Many patients with PCOS have trouble getting pregnant and have to rely on long-term treatments. Not only that, the hormonal imbalance can trigger depression and anxiety in women
Nineteen-year-old Raya (not her real name) loves to upload selfies on social media. Like any other teenager, she also enjoys snacking on pizzas and chocolates.
However, having Polycystic Ovary Syndrome (PCOS) meant she needed to follow a healthy diet and exercise regime to maintain hormonal balance and keep away diseases such as diabetes and insulin resistance.
Surely enough, a few days after she was enrolled in college, she was diagnosed with diabetes. Unable to grasp the gravity of the situation at first, her parents later took her to a nutritionist and then a counsellor.
PCOS is a health problem caused by an imbalance of reproductive hormones such as oestrogen and progesterone. As a result, the menstrual cycle and ovulation are hampered. The eggs released by the ovaries may be underdeveloped, or eggs are not produced at all. The ovaries may also have cysts (small fluid-filled sacs) in them.
Many patients with PCOS have trouble getting pregnant and have to rely on long-term treatments. Not only that, the hormonal imbalance can trigger depression and anxiety in women. Those with PCOS need to go for regular check-ups and treatment.
Despite being a disease that affects one out of ten women of childbearing age in the world, it is not discussed enough. Moreover, there are not enough studies on PCOS conducted in the country.
Since it is linked to infertility in women, those who live with it have to constantly fight off all the stigma surrounding it. Other than infertility, PCOS can also cause obesity, diabetes, insulin resistance, and even endometrial cancer.
Not only these, the hormonal imbalance often leads to extra hair growth on women's face and back, darkened skin on neck and armpits and mood swings.
Samrita (not her real name) was diagnosed with PCOs when she was 14 years old. One time, she did not get her periods for a year and a half. In her words, "I was constantly bullied at school for my weight and facial hair. I did not know how to control the mood swings; I was miserable as a teenager."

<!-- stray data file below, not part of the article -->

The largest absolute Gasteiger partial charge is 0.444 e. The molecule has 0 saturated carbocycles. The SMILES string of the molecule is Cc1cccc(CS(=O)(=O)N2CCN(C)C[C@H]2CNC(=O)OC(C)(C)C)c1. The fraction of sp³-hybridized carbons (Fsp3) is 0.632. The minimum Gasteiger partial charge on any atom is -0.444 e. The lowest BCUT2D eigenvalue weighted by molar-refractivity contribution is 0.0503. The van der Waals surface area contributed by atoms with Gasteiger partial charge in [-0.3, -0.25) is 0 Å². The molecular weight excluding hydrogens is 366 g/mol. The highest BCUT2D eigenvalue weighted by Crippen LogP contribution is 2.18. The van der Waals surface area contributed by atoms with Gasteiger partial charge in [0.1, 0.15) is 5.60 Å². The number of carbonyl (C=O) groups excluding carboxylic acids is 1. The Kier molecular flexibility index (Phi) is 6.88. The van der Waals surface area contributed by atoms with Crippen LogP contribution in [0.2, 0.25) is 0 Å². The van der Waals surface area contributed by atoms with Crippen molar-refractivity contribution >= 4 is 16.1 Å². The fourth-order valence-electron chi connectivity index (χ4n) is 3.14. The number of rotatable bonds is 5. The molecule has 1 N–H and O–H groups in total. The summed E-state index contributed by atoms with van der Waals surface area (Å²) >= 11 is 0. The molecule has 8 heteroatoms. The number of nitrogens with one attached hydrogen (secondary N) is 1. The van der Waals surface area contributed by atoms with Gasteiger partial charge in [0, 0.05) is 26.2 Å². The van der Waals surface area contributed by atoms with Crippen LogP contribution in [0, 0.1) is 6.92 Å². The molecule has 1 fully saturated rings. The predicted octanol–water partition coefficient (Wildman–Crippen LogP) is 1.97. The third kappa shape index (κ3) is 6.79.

Now in her late 20s, Samrita has finally taken control of how PCOS can affect her wellbeing. She follows a strict diet and tries to work out at least five days a week. After yearlong treatment and weight loss, she is finally pregnant with her first child.
When we visited Dr Rowshan Ara Begum in her chamber in Sidhheswari, the place was brimming with female patients from all age groups. "On average, I see at least three PCOS patients every day. From girls as young as 11 to women in their 40s, this disease affects many in society. It is an alarming situation."
"Lifestyle change is a must when you are diagnosed with PCOS. We always advise our patients to steer clear from junk food and to regularly exercise. When you lose weight, you also reduce the risk of getting diabetes and insulin resistance," she said.
With almost 45 years of experience in the obstetrical and gynaecological field, the veteran doctor feels awareness on PCOS is not sufficient.
Dr Rowshan said, "It is difficult to make adolescent patients understand the importance of a healthy lifestyle. In that sense, a clinic for adolescent girls is a must."
"Handling PCOS is teamwork, it is not something than one person can deal with. There should be a doctor, a dietician, and a counsellor, along with support from family members," she added.